Is small the new big?

Now here is an interesting idea.  Big is out and small is in.  Size may matter after all.  Seth Godin thinks so and Carolyn Elefant agrees:

Get Big Fast was the motto for startups, because big companies can
go public and get more access to capital and use that capital to get
even bigger. Big accounting firms were the place to go to get audited
if you were a big company, because a big accounting firm could be
trusted. Big law firms were the place to find the right lawyer, because
big law firms were a one-stop shop.

And then small happened.

Enron (big) got audited by Andersen (big) and failed (big.) The
World Trade Center was a target. TV advertising is collapsing so fast
you can hear it. American Airlines (big) is getting creamed by Jet Blue
(think small). BoingBoing (four people) has a readership growing a
hundred times faster than the New Yorker (hundreds of people).

Small is the new big because small gives you the flexibility to change the business model when your competition changes theirs.

Small means you can tell the truth on your blog.

Small means that you can answer email from your customers.

Small means that you will outsource the boring, low-impact stuff
like manufacturing and shipping and billing and packing to others,
while you keep the power because you invent the remarkable and tell
stories to people who want to hear them.

A small law firm or accounting firm or ad agency is succeeding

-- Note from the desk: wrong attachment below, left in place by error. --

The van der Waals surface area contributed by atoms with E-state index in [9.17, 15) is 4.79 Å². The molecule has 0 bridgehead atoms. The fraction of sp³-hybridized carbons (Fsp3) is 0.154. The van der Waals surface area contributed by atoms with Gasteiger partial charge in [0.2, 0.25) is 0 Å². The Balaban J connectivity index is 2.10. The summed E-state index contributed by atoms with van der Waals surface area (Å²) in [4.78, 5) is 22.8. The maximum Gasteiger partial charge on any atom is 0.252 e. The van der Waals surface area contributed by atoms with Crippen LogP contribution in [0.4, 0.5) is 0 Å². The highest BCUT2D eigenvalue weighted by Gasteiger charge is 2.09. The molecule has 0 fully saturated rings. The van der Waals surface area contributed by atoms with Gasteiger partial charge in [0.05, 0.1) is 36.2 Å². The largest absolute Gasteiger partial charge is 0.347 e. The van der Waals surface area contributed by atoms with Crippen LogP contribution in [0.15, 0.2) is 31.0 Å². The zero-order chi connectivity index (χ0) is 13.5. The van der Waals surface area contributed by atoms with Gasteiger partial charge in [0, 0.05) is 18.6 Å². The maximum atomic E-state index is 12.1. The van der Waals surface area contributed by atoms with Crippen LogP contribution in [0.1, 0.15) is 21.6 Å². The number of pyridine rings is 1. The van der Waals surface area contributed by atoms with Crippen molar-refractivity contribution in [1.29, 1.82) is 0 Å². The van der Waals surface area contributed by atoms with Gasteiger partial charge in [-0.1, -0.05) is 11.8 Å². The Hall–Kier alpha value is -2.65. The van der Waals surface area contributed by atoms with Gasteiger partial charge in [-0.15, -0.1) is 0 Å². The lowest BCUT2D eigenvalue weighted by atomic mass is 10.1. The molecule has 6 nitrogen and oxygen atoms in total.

because they’re good, not because they’re big. So smart small companies
are happy to hire them.

Please excuse the liberal quoting from Godin’s post.  He just makes the point so much better than I would.  The point is, small is the new big and small is better.  To get to this conclusion you have to put aside the traditional belief that bigger firms are automatically better and more successful because they are bigger.  Coming from a large firm I can say that large firm’s do have their advantages though.  Elefant refers to this in her post:

Not surprisingly, Stephen, who works for a 370 attorney firm doesn’t
completely buy Seth’s thesis.  Stephen notes that Seth doesn’t offer
many statistics to support his view and also argues that these days,
large firms, like small firms need to be good to succeed.  Finally,
Stephen cites what he perceives as a large firm advantage:

Often, large (and medium-sized firms) bring together a team
of attorneys with individual specialties that no small firm can match.
I am currently working with a client that in one "small" matter, has
issues involving not just patent protection but issues in taxation,
bankruptcy, interstate & international commerce, regulatory and
criminal law, all rolled into one. Fortunately, we’re able to put
together the right mix of attorneys to work through the problems and
come up with a success overall.

This argument does have merit although it ignores, as Elefant points out in her post, that this only holds true when smaller firms don’t band together and form alliances and pool their collective resources.  In addition, commonly available technology means you don’t have to have a large and fully stocked office to do what the big boys do.  Just consider what you can do with a laptop and a multifunction device (print/scan/copy/fax) in a relatively paperless business environment.

Posts like these really give me hope and inspire me.  The implications for small and medium businesses are astounding.






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